WhatsApp: Six million German mobile numbers stolen? | News

That would be the data meltdown!

According to a report by “Cybernews”, nearly 500 MILLION WhatsApp user data could have been stolen worldwide – including more than six million mobile phone numbers from Germany.

According to the portal, it examined a sample of data. Conclusion: The stranger who offered the data for sale on a hacker forum in mid-November is probably not bluffing. “Cybernews” checked 1097 numbers from Great Britain and 817 from the United States, “all of them are actually WhatsApp users”.

The WhatsApp mother Meta is silent so far

The industry service has asked WhatsApp mother Meta for an explanation, but the tech giant has remained silent so far.

In total, data from 84 countries was allegedly stolen. Egypt (almost 45 million users) was hardest hit, followed by Italy (35 million) and the US (32 million). With exactly 6,054,423 stolen phone numbers, Germany ranks 26th among the countries potentially affected.

It is not known how the hacker got the data. He told the portal that he was “using their strategy”. “Cybernews” therefore concludes that the criminal could have obtained the data by means of so-called scraping. Simply put, it involves reading and storing a large amount of information from an online application.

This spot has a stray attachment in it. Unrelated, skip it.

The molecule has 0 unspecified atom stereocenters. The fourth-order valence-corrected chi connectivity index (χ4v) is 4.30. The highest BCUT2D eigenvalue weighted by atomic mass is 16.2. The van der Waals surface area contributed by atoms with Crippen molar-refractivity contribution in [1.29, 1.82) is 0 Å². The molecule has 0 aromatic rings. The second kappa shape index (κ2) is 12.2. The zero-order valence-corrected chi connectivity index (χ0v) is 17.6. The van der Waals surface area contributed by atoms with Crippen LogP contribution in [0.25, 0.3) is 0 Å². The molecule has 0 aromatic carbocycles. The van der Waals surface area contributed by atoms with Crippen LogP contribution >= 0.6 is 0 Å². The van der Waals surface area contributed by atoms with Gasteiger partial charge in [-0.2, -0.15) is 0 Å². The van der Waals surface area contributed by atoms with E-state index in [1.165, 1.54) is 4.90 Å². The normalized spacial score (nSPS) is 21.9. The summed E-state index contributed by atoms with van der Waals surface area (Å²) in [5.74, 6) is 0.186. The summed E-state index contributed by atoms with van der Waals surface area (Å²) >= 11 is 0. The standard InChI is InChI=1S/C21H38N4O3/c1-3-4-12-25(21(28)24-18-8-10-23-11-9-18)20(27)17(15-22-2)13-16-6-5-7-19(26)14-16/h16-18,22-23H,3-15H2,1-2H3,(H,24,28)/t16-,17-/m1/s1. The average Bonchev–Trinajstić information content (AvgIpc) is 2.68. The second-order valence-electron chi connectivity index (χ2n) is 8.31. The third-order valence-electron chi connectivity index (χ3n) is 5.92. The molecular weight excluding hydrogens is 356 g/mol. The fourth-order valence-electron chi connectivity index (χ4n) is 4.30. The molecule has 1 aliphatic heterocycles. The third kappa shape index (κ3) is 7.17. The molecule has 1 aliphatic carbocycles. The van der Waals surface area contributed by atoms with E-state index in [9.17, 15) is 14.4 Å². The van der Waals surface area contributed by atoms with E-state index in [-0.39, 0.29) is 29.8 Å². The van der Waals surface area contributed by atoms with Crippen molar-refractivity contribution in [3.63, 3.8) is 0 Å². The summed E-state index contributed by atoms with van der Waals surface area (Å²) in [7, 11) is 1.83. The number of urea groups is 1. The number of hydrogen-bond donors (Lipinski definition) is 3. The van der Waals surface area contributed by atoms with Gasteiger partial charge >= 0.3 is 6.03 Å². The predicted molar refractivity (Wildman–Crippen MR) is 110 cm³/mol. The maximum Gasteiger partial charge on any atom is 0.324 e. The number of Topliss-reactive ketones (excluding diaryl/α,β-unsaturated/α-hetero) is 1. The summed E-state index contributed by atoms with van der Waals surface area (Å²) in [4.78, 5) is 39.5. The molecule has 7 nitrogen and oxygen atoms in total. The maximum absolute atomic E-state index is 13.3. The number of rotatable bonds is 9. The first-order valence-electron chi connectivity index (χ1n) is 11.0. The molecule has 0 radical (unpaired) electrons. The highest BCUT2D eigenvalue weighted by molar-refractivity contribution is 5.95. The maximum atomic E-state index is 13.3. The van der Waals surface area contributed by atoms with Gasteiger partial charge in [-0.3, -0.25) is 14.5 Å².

WhatsApp theft: Criminals use cell phone numbers for this purpose

Scraping is an explicit violation of WhatsApp’s terms of use. However, Mantas Sasnauskas, head of the research team “Cybernews”, criticized: “One has to wonder whether a scrape clause in the terms and conditions is enough.” Cybercriminals were not interested in such terms.

What is so dangerous about the skimmed cell phone numbers? Fraudsters can use them for their purposes, dubious companies can misuse them for marketing purposes.

According to the industry service, the Zuckerberg company Meta has been criticized in the past for allowing third parties to scrape user data. A few days ago, there was another case where 533 million Facebook data was published. You can read the “Cybernews” report here. (IA)

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